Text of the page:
I start a murder trial on November 27, 2006 in Georgia. Major issue is Crawford's affect on so called adoptive or tacit admissions. In my case co-defendant initially cooperated with police and made telephone call to my client that was recorded by police. Parts of her statements on the conversation were scripted by the police. Subsequently at the preliminary hearing she took the fifth and asked for representation. She was indicted along with my client and another. The court has refused to sever the trials. Both I and her attorney have raised objection respectively to the admission of the phone recordings because of lack of confrontation. I think clearly the scripted statements were testimonial. The prosecution argued that they were adoptive admissions under Georgia evidence code which is similar to federal rule. As adoptive admissions the state argued that they were not subject to confrontation. There is a dearth of post-Crawford case law clearly addressing this issue. The best analysis which does not really help me, but I thought was well reasoned was U.S. v. Lafferty, 387 F.Supp.2d 500 (W.D.Pa. 2005). That court ruled that if the jury found beyond a reasonable doubt that the Defendant adopted the statements then no right of confrontation existed since they would be considered the statement of the defendant. This seems a little off since prior to Crawford most courts had analyzed tacit admissions under Ohio v. Roberts which of course would suggest that there was a confrontation right unless the Roberts factors were met of reliability and the exception being a firmly rooted exception which according to the comments of the FRE it was a firmly rooted exception. Anyway, I think this is unresolved issue which I hope my client does not have to be the one to argue on appeal.

Dean Clark

Mike said...

I am a lay person. Father of a victim of what I guess I will have to term "court abuse". Psycholocigal damage of a child victim should be avoided at whatever the cost. My child (the victim) was confronted during a courtroom hearing. The next two days my child would not, could not get out of bed, did not want to speak, and off and on lay curled into the fetal position. I was "outraged during the proceedings", and expressed myself. There seemed little concern.

Compounding the delimma and serving to finalize the crushing of my childs character was this: On the third day, following the proceeding, a news article directly leading to the identity of my child was on the front page of the regional newspaper. Being in a small town (pop 800) our phone began to ring off of the hook. Enough information was given to directly identify.. Buzz went throughout the schools. The scant/partial facts revealed in the article were misinterpreted, and my child now feels ostercized. I cannot describe the damage. Cannot think of a better way to destroy a child and have contact the Atty. Generals office.. Frankly, with what I have seen, I do not expect a reply..

We are struggling for sanity in our entire household. The community is in a state of confusion and being affected also. I am considering suing the state. Frankly, feel there is a valid case.. This treatment of children MUST stop!! Period.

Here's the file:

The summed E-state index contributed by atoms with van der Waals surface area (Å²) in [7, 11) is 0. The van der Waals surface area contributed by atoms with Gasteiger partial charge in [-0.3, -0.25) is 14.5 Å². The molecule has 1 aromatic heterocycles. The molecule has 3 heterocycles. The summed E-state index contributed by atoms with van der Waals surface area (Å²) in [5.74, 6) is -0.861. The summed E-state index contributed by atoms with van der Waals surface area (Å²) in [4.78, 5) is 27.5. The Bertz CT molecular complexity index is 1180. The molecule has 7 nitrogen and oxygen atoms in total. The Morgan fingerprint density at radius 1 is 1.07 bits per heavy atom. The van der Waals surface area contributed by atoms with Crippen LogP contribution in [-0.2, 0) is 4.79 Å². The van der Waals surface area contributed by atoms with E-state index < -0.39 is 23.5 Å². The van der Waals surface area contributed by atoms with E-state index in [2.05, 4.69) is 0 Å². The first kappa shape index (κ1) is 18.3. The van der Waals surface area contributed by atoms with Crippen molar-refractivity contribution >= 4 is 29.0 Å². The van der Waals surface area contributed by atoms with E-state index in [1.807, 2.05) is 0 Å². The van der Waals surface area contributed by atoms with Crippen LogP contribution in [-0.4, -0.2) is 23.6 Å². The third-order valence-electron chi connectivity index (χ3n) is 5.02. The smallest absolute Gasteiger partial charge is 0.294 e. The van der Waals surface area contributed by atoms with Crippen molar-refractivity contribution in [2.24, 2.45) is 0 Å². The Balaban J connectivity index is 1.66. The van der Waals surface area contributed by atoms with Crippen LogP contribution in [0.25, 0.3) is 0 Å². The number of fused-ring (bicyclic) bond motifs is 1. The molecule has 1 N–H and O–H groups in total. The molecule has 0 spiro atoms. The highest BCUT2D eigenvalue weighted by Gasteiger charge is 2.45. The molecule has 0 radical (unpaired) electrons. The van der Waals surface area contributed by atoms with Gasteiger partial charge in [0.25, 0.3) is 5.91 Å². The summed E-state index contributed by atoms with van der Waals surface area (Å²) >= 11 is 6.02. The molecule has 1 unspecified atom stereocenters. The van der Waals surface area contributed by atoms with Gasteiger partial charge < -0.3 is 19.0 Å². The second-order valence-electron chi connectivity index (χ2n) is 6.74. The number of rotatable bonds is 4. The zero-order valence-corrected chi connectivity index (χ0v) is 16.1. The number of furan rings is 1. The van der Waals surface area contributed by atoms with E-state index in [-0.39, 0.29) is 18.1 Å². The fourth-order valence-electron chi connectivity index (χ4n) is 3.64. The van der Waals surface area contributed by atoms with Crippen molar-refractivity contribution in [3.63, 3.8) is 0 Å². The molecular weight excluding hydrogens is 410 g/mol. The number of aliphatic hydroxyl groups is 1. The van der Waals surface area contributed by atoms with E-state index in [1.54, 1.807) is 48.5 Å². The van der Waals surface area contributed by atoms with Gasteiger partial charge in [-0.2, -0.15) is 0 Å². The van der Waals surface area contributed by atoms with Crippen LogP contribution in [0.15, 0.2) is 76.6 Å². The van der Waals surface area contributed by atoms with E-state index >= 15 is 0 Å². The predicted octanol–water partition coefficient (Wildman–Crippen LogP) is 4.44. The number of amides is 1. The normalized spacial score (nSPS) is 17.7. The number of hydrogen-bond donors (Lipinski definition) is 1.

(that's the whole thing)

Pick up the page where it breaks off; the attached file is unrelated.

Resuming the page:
As of today (and my anger is fresh), I will certainly NEVER suggest that ANY child victim file a police report to report a crime for the sake of "it's the right thing to do".

On the contrary. I WILL suggest, and strongly, do NOT enter our court systems. Do NOT grace their doorways as there is no protection for the child and i will demonstrate the why and how of it.

I am going to try to find some help for my child at the Mayo Clinc or SOMEWHERE.. A good doctor's name would be appreciated.

I am speechless.. unable to describe the shameful conduct served upon a child and the apparent "well, that's just the way it is" attitude.. Is it little wonder that only 2 of 10 cases of abuse are reported.. In my opinion ,, NO child victim should EVER go to court.. it seems more damaging than the original crime against them.

If I do not hear from our Atty. General and there is no action to see that this sort of behavior is immediately stopped; I will then contact every rape and safe home in the state with the story of "do NOT" go to our courts and here is why..

Hope you folks can sort this out.. but not in front of children..

Bonny said...

I am about to file a cert on issue #4: whether a statement made to a lay person can be testimonial. Very briefly my facts are: Landlord hears gunshots in an apartment, calls the police and then goes to apartment to investigate. Tenent, who is a drug dealer with substantial drugs in his apartment, tells LL that another person in the apartment - my client,who is present & sitting there - was trying to rob him. There were no guns or drugs in view when the LL entered. Tenent did not testify as he was charged separately with drug charges.
My argument is that the tenent knew that it was likely that anything he said to LL would be reported to police and thus is testimonial.
Anyone know of any cases that may be of any help to me, or have any helpful advice whatsoever?

Bonny Gilbert

geneva said...

PLEASE HELP! does anyone know the Georgia code and/or statue on a "lay person"? PLEEEEEAAASEEE HELP!

Thank You!

Richard D. Friedman said...

Sorry -- I don't know to what you're referring.